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Hochul Says Drinks-to-Go to Make a Return

Alcoholic beverages will soon be available for takeout and delivery (Roman Kraft via Unsplash)

Jan. 7, 2022 By Michael Dorgan

Drinks-to-go will be making a comeback.

Governor Kathy Hochul announced Wednesday that alcoholic beverages will soon be available for takeout and delivery, marking the return of a provision that was popular for struggling bars and restaurants during the height of the pandemic.

“We’re… going to do something bars and restaurants have been asking for,” Hochul said during her first State of the State address Wednesday. “To once again allow the sale of to-go drinks, a critical revenue stream during the lean times last year.”

The temporary measure ended on June 24, 2021, having been in place for around 15 months to help sustain bars and restaurants. Both the New York State Senate and Assembly had introduced bills that would have extended to-go cocktails for at least another year, but neither legislative body had brought them to a vote before the end of the legislative session on June 10.

The provision had proven crucial for many establishments — particularly at the beginning of the pandemic — after they were ordered closed for in-person patronage as part of the state’s lockdown strategy to help stop the spread of the virus. It became less vital to the survival of bars as capacity limits were lifted.

Governor Kathy Hochul, pictured, has announced that alcoholic beverages will soon be available for takeout and delivery (Photo by Darren McGee, Office of Governor Kathy Hochul)

Nevertheless, Hochul touted the measure as an important factor in reviving the battered industry — although she did not give a timeline as to when the provision will return.

She also said bar and restaurants would soon be able to get a tax credit to purchase heaters and seating for outdoor dining purposes, to help them generate some much-needed cash.

“So many small businesses were pushed to the brink,” Hochul said. “Thousands of bars and restaurants – the souls of our neighborhoods – have had to close.”

The news of the pending return of to-go drinks was welcomed by many bar and restaurant operators, including Nick Murphy, owner of Bar 43 in Sunnyside.

“It is definitely good for the industry and it’s not going to infringe on liquor stores losing out on sales,” Murphy said. “It’s great for bars that specialize in cocktails.”

Murphy said that the measure would help, although it would not have a major impact on his bottom line.

He also said that is difficult for many establishments to offer to-go cocktails at present since there is a shortage of cups in which to serve them in. Many bars, he said, are unable to get them.

email the author: news@queenspost.com

20 Comments

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You don't live here

Who’s this “we?” All your posts are about how you left. You’re an outsider looking in. Also Queens does not have a new DA ?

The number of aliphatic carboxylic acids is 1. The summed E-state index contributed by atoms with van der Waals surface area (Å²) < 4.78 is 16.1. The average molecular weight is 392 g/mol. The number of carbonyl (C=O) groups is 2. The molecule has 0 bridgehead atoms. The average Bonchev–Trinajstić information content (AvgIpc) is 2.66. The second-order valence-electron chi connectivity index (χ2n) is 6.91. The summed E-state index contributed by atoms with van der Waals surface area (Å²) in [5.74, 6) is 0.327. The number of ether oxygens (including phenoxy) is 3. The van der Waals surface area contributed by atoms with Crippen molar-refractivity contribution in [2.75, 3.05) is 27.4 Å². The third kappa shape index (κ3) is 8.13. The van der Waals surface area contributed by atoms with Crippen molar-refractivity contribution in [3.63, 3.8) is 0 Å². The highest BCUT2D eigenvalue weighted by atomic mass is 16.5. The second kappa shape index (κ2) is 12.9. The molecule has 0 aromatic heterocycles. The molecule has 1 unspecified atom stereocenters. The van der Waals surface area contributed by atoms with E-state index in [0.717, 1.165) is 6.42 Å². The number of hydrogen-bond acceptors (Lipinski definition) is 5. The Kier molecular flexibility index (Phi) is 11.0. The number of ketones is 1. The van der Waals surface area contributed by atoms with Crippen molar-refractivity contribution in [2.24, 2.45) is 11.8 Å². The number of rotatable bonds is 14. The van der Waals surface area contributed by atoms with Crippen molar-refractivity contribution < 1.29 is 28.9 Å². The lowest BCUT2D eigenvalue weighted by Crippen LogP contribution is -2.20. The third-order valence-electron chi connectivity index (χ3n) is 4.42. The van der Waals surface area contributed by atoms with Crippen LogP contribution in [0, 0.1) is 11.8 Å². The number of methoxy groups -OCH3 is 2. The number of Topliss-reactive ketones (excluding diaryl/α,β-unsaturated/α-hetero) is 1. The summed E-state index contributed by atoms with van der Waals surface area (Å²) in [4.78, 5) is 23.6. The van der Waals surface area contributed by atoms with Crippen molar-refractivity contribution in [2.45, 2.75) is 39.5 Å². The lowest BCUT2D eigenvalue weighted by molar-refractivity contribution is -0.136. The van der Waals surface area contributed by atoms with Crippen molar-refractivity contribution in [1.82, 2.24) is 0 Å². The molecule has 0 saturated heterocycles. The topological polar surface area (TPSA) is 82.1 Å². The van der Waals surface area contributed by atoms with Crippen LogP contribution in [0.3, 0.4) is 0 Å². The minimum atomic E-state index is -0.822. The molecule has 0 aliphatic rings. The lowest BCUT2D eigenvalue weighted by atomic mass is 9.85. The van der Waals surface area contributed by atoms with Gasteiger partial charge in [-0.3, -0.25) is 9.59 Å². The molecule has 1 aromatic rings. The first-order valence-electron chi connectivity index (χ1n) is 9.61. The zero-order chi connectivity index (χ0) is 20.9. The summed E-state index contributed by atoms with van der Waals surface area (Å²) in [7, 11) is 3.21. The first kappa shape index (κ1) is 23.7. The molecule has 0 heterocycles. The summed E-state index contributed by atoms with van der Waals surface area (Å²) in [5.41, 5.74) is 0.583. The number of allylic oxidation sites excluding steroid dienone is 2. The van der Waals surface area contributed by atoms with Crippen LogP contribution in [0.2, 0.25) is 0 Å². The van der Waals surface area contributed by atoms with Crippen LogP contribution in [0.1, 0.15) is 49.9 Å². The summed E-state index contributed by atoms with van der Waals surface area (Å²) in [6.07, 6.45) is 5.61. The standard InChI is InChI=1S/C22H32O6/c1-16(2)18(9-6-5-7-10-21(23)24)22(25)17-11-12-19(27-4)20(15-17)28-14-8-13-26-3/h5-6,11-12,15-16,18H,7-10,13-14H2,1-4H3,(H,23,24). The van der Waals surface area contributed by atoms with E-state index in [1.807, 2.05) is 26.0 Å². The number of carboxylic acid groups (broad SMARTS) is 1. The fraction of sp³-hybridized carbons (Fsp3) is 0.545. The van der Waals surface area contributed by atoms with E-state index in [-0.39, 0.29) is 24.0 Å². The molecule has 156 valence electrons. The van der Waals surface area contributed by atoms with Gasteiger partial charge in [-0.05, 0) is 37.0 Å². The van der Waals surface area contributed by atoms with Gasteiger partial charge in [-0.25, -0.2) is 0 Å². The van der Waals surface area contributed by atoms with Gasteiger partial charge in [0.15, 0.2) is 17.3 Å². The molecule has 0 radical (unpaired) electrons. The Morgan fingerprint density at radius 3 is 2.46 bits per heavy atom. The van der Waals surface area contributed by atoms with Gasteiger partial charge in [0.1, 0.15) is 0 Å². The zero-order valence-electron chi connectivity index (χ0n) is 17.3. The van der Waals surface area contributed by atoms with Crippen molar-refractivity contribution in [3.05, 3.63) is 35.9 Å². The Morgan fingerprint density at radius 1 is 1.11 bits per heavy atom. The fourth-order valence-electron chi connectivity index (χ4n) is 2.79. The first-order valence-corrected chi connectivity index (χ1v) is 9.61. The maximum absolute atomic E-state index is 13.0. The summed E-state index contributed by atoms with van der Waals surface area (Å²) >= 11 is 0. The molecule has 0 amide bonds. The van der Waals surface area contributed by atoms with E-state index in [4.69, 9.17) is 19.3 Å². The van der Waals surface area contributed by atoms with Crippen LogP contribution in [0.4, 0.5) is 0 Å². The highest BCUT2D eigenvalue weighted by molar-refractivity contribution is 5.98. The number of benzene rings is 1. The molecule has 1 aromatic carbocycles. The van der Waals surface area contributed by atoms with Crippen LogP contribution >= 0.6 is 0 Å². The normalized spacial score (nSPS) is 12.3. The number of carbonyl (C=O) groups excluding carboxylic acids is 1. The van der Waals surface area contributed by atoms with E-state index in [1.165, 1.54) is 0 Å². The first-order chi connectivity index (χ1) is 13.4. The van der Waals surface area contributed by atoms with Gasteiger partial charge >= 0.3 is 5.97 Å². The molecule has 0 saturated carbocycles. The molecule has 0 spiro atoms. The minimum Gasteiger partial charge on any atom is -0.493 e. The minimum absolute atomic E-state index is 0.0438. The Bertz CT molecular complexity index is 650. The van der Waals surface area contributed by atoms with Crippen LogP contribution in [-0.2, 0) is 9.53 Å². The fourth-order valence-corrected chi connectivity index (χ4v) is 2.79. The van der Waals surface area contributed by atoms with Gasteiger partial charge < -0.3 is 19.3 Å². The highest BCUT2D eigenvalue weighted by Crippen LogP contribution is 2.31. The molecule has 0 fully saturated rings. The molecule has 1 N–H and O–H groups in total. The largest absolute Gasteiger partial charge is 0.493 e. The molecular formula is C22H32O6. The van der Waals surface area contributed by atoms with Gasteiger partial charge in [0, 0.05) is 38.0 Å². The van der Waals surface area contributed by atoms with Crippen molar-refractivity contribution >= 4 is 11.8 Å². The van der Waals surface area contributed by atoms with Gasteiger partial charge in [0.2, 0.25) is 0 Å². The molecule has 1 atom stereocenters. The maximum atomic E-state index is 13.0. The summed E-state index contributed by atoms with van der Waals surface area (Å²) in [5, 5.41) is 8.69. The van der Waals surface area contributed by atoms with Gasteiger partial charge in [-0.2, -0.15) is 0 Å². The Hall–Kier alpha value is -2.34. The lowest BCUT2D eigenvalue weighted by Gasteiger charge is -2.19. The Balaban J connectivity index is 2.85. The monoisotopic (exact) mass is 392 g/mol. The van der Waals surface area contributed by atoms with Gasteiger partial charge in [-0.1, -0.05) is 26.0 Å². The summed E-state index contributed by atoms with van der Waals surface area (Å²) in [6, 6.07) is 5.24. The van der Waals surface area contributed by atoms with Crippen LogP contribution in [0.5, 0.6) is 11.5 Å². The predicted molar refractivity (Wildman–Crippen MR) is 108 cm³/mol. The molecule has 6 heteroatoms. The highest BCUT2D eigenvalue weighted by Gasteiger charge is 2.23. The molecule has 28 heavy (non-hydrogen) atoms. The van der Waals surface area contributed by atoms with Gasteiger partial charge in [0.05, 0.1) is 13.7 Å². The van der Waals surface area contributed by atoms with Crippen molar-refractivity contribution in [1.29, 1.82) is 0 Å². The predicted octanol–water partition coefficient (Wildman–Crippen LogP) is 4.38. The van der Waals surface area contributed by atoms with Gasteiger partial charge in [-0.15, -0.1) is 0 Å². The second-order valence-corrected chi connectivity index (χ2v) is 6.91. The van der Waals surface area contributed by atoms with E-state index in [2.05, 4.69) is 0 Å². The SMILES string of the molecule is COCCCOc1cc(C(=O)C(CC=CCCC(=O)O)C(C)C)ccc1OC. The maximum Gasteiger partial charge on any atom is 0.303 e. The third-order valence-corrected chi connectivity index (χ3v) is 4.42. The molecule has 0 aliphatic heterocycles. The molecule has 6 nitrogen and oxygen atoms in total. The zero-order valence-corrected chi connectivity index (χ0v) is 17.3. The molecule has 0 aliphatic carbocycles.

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Jess

Gov should of been holding a to go cup in the cold and snow outside on her way to the subway after leaving her office in NYC and wearing a double mask like she tells us to do for a gif.

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Joy

Can you drink outside or will bars again be forced to shoo their own customers across the street like 2020?

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Tamara

What about being able to order restaurant food and drinks using SNAP? I am tired of frozen food and soda.

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Hakeem

Pretty soon the Gov will be smoking pot on tv instead of sipping an alcoholic drink to get tourists to visit and NYers to stay.

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Mike

Leave your cocktail at the bar, but please enjoy your giant blunt as you proceed to the next bar.

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Bela

Definitely make this a permanent thing. Win for customers and restaurant/bars. NYC should create several 24/7 bar districts, too. All for that. Why not. You need alcohol to live in this city. Covid Mandates and fear are real depressing around here.

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Ella

Yes, as far as I’m concerned, there is no reason why the program shouldn’t come back. You’re either buying alcohol to-go from the liquor store, etc., or having them delivered (if you’re not dining out). Safer all around as you’re not drinking when dining out so there is lower risk (assuming you don’t get into your vehicle while intoxicated after the fact) of you driving home when having too much to drink while at a bar or restaurant. Not to mention this is better for the state’s tax coffers as custom-prepared drinks cost more per ounce than folks would be paying if they bought ingredients to make their own stuff.

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Carol

Last time that happened because indoor dining was banned and there were no dining structures outside. That is not the case this time. Just legalize public intoxication and alcohol consumption.

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Kim

So basically people will once again congregate outside of restaurants and bars and get drunk, take up the sidewalk, get loud and obnoxious and continue to ruin quality of life in this city.

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Just two weeks to flatten the curve.

Expect politicians to micromanage your lives from now on and the ever-shifting goalposts. (For your own good of course.)

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Longislander

Great, public drunkenness is promoted by the state. With the way hipsters imbibe, we are are in for a wild time.

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